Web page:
The Show Goes On: NFL free agency rolls through controversial time

Denver Broncos cornerback Chris Harris Jr. (25) motions as he leaves the field after the game against the Tennessee Titans at Empower Field at Mile High.
Denver Broncos cornerback Chris Harris Jr. (25) motions as he leaves the field after the game against the Tennessee Titans at Empower Field at Mile High. Isaiah J. Downing-USA TODAY Sports

When the clock struck 4 p.m. EST on March 18, the NFL’s famed free agency period officially begun. Of course, it’s unofficially been going on for the better part of last 10 days or so. In other words, that Tom Brady is going to be a Buc or Chris Harris Jr is leaving the Broncos to become a Charger were all but factual long before the official mark.

Whether these transactions happened, didn’t happen or were official or unofficial isn’t necessarily the news of the day. In fact, sports in general isn’t the news of the day. In a country (and planet) that’s being ravaged by the coronavirus, talking sports has become a sensitive subject.

Should we?

Can we?

And, oh by the way, how dare the NFL – a game for all intents and purposes and for crying out loud – carry on with business as usual amidst such global chaos?

But before you answer that, ask yourself this: Is your email browser open? Your cell phone on?Your radar up?

If your answer is “no”, well, then be as critical as you like.

But it’s its “yes”, then let’s think this one through.

Everyone with a job is dealing with some type of product or service. Whether you’re buying it, selling it, performing it or improving it, you and everyone else has to work on something. Sure, the NFL’s product is “just a game.” And sure, it’s owners, players and executives make obscene amounts of money.

But who’s fault is that?

Yours. And mine.

The NFL’s product has been so well consumed by us, that the procedure and money involved shouldn’t come as a surprise, much less an insult. Right or wrong, we enabled this.

This is not the time to be mad at the NFL for carrying on its own business. If games were being played, then that’s a different story (see the NBA, NHL and MLB currently), but since this is the NFL’s offseason, I’m not so sure we should be so critical of what’s taking place in free agency.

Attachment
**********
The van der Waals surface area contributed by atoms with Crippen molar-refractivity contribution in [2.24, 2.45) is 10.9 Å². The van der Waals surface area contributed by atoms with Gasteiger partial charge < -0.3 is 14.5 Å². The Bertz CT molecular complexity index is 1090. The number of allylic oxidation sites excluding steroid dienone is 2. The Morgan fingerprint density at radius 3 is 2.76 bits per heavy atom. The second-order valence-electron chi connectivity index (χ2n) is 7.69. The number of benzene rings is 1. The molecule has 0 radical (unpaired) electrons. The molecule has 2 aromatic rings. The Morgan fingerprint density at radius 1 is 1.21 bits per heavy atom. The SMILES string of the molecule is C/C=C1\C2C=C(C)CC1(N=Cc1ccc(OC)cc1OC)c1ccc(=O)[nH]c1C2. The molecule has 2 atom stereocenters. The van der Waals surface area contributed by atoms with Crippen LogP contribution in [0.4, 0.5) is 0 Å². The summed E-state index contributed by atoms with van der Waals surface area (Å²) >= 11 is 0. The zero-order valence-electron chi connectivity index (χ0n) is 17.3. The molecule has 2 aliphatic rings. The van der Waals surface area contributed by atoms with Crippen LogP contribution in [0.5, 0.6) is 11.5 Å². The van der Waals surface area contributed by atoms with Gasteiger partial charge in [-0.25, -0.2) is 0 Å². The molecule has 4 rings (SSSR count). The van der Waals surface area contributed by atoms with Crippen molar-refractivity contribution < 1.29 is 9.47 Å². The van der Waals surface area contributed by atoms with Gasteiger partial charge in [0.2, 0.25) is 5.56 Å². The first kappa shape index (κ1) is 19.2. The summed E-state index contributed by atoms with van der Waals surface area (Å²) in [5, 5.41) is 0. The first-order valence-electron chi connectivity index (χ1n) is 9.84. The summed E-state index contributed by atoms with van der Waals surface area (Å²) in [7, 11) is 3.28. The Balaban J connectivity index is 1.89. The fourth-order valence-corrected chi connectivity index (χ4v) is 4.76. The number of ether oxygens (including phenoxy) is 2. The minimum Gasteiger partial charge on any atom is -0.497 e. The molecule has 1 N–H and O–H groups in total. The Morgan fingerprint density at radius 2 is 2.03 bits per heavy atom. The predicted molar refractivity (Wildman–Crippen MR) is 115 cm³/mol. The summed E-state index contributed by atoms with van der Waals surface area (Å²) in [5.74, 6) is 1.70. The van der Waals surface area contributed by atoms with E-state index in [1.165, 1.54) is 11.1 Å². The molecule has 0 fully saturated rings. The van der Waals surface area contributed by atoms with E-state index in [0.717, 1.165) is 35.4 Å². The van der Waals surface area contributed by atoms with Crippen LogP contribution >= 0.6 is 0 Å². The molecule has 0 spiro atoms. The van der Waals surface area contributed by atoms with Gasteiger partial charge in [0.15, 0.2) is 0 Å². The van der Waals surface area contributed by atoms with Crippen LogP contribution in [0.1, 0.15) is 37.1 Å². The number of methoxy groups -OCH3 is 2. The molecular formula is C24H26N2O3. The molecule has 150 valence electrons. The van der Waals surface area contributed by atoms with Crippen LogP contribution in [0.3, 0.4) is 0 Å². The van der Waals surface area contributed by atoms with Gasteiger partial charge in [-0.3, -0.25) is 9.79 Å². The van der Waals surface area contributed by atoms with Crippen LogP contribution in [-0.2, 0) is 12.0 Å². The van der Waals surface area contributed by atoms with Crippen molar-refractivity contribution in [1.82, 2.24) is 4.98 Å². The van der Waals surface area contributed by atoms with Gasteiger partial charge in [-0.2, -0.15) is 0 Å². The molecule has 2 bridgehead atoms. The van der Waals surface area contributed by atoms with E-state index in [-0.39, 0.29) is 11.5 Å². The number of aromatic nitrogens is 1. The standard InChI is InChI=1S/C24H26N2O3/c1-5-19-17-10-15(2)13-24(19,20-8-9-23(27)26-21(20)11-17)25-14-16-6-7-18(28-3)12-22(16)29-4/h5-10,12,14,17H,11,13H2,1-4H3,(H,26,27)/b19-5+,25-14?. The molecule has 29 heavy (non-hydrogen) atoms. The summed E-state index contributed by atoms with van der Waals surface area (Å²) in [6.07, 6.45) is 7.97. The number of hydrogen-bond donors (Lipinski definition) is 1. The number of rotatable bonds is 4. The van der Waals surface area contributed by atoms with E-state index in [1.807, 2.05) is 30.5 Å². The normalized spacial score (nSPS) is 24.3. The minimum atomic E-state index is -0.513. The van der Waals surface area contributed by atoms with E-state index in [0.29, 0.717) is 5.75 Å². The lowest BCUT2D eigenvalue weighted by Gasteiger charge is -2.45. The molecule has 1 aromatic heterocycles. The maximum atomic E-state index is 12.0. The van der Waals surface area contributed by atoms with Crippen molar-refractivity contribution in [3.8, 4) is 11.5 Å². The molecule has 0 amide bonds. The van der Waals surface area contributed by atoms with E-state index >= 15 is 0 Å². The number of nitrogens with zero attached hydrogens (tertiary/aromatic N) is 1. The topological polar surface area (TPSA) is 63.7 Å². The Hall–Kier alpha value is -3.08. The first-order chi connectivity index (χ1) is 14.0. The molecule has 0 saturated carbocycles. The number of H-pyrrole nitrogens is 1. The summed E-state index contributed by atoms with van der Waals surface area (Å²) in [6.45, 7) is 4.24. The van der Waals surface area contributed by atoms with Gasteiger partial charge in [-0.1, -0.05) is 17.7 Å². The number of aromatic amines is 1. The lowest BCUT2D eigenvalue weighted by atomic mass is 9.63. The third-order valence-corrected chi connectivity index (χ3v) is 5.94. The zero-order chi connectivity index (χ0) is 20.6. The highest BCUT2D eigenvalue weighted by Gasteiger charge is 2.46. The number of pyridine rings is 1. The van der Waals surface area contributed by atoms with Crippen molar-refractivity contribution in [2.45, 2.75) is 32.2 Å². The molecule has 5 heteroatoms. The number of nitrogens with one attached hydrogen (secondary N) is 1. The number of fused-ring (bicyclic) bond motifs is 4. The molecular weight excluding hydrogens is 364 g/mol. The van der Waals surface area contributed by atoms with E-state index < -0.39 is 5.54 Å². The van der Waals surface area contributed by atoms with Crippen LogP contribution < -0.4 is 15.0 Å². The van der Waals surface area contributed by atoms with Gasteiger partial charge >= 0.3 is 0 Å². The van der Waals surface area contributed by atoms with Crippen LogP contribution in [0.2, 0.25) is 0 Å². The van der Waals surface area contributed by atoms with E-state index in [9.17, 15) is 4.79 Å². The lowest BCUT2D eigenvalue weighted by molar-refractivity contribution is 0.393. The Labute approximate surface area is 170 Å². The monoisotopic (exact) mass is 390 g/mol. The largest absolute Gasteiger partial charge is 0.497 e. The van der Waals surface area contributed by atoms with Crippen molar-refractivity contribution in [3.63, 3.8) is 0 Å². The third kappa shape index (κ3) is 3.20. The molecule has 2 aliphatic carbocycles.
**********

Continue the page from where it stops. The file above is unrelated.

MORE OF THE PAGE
On the surface, it might seem insensitive to discuss Graham Glasgow’s new $44 million deal with the Broncos especially when bar and restaurant employees can’t even go to work much less get paid. However, if what an NFL player makes is a source of irritation, now just seems like a more convenient time to gripe. Playing offensive line for the Broncos seems less important than teaching kids to read, being a skilled surgeon or, well, insert whatever profession you value here. But we’ve always believed that, haven’t we?

Being upset at the NFL for carrying on with free agency is akin to being angry with any business or employee simply doing what they do each and every March – sending emails, making calls, building, buying, selling. And if money is the issue, again, this is very own fault. We’re the ones who have essentially written these monstrous checks for years.

Besides, one can only watch CNN so much. There’s nothing wrong with taking a timeout and daydreaming about September, when Phillip Lindsay darts past Glasgow’s right hip just before juking Harris Jr. once he’s broken into the Chargers secondary. Even in times like these, we need distractions. We don’t really need guilt (does anyone know the right way to handle this most-bizarre situation?).

I get it. Nobody likes to hear about the 20-something set to make more than most of us will ever make in a lifetime, particularly in a time we’re pondering whether or not we’ll have a job a month from now.

But to some degree, the show must go on – or at least, go on as best it can.

Don’t be mad at the NFL for that.

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